Preparedness for gender and vulnerable groups

The simulation exercise also revealed a lack of specific attention to gender, family and vulnerable group dynamics in Uganda’s current guidelines for Ebola responses. Anecdotal evidence from clinical trials in Sierra Leone points to the impact of gender inequality on vaccine trials; for example, some women were unable to participate in the trial when their husband refused to allow them to take necessary family planning measures. Teenage pregnancies were also an issue, especially in relation to disclosure as parents are required to be present for the consent process. EBODAC will be supporting technical reviews of Uganda’s preparedness plans with a specific focus on addressing best practices in addressing gender, family norms, inter-spousal relations and family decision-making in communication, community engagement and compliance management plans. Attention will also be paid to identifying most vulnerable populations, including those living below the poverty line, elderly people, the disabled, migrants, refugees and other marginalised groups, to ensure that vaccine deployment guidelines take into account their specific needs.

Preparedness for messaging on an Ebola vaccine

Experience has shown that addressing community-level concerns and countering the misinformation and rumours that so often surround an Ebola response is an essential element in successful vaccine deployments. Although Uganda has previous experience of combating Ebola, it does not have a central repository of approved messaging from previous responses to guide frontline health workers and other key stakeholders in their engagement with communities.

EBODAC has accrued extensive experience over the past four years in effective messaging to promote vaccine uptake, both in clinical trials and mass vaccine deployments. Technical reviews are under way of Ugandan MoH manuals for community and stakeholder engagement, mass public communication and interpersonal communication to ensure that key decisionmakers can identify appropriate channels and audiences for messaging, and that frontline staff have relevant guidance on effective messaging when engaging with individuals and communities targeted for vaccination.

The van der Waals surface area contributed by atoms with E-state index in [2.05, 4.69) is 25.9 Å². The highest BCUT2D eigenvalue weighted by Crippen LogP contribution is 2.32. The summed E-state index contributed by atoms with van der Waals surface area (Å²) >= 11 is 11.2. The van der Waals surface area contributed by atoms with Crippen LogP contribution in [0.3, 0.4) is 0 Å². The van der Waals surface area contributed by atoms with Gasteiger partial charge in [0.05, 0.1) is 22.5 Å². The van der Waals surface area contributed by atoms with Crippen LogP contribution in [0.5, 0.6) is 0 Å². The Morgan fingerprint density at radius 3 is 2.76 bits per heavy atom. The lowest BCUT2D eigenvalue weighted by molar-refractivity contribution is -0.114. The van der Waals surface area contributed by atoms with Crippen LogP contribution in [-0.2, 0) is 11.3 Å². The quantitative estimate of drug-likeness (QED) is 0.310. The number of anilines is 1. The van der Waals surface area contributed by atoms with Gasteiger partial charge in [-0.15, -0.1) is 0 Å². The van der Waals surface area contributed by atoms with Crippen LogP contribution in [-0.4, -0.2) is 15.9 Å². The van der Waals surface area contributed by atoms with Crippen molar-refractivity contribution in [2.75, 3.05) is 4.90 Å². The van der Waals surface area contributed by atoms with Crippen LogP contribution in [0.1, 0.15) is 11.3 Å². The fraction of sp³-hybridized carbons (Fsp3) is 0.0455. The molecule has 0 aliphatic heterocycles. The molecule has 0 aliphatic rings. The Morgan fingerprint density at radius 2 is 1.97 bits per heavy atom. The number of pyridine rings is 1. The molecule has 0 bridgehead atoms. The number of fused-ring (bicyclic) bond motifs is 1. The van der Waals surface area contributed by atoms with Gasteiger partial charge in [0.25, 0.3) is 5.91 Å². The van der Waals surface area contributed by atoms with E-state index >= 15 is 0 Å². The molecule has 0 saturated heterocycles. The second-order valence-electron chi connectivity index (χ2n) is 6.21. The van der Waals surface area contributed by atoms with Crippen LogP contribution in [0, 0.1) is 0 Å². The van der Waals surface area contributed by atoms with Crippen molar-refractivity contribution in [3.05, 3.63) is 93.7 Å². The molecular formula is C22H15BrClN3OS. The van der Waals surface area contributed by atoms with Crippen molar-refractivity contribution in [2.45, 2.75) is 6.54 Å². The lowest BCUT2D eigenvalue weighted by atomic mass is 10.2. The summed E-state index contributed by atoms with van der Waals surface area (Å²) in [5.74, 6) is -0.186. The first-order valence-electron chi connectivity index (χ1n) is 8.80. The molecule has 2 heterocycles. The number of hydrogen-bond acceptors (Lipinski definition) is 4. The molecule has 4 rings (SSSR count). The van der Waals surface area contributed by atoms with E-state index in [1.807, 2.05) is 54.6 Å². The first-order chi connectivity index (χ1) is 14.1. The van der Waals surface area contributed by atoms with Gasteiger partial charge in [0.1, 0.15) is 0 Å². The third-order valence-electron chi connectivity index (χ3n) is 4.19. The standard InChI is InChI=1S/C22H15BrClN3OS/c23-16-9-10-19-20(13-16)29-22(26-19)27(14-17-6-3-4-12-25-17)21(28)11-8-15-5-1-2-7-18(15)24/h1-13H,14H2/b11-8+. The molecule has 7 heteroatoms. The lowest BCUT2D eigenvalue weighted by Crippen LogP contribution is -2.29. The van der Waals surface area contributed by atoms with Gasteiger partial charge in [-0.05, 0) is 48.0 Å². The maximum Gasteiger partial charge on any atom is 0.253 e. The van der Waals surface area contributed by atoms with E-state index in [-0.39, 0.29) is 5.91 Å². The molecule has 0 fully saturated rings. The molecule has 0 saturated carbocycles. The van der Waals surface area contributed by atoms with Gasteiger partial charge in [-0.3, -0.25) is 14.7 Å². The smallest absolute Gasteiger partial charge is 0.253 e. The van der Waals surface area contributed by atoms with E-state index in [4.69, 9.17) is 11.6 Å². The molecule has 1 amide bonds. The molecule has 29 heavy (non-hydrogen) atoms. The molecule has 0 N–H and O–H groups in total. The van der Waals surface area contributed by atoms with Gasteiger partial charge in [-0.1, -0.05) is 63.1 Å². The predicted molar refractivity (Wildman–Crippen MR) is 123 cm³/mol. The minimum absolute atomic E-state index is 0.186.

Community-based qualitative research on attitudes towards Ebola vaccines is planned for this year in six study sites across Uganda. This will explore perceptions, beliefs and attitudes towards Ebola vaccines among different population groups, and will provide baseline information for developing contextspecific messages.

Conclusion

The tool is also available online at www.worldvision.ie. A shortened version has been piloted in collaboration with key stakeholders in the current Ebola outbreak response in the DRC. The initial results of this pilot have been used to generate a targeted communication and community engagement strategy to support a large-scale clinical trial of the Ad26.ZEBOV, MVA-BNFilo vaccine in Goma. A country-wide assessment of DRC’s general preparedness to deploy Ebola vaccines is planned for 2020.

A digital version of the Gap Analysis Tool is in development and will be completed in 2020. This will allow users to sign in to a country-specific dashboard and complete the tool online, while simultaneously providing real-time analytical feedback on 3C preparedness in an intuitive and user-friendly format.

Edward Kumakech works with World Vision Ireland as a Research Associate supporting the EBODAC Project. Maurice Sadlier is Programmes Director with World Vision Ireland and a member of the EBODAC Steering Committee. Aidan Sinnott is Programmes Officer – Development Programmes with World Vision Ireland. Dan Irvine is Senior Director, Health and Nutrition, with World Vision International.

This project has received funding from the Innovative Medicines Initiative 2 Joint Undertaking under grant agreement EBOVAC1 (grant nr. 115854), EBOVAC2 (grant nr. 115861), EBOMAN (grant nr. 115850) and EBODAC (grant nr. 115847). This Joint Undertaking receives support from the European Union’s Horizon 2020 research and innovation programme and EFPIA.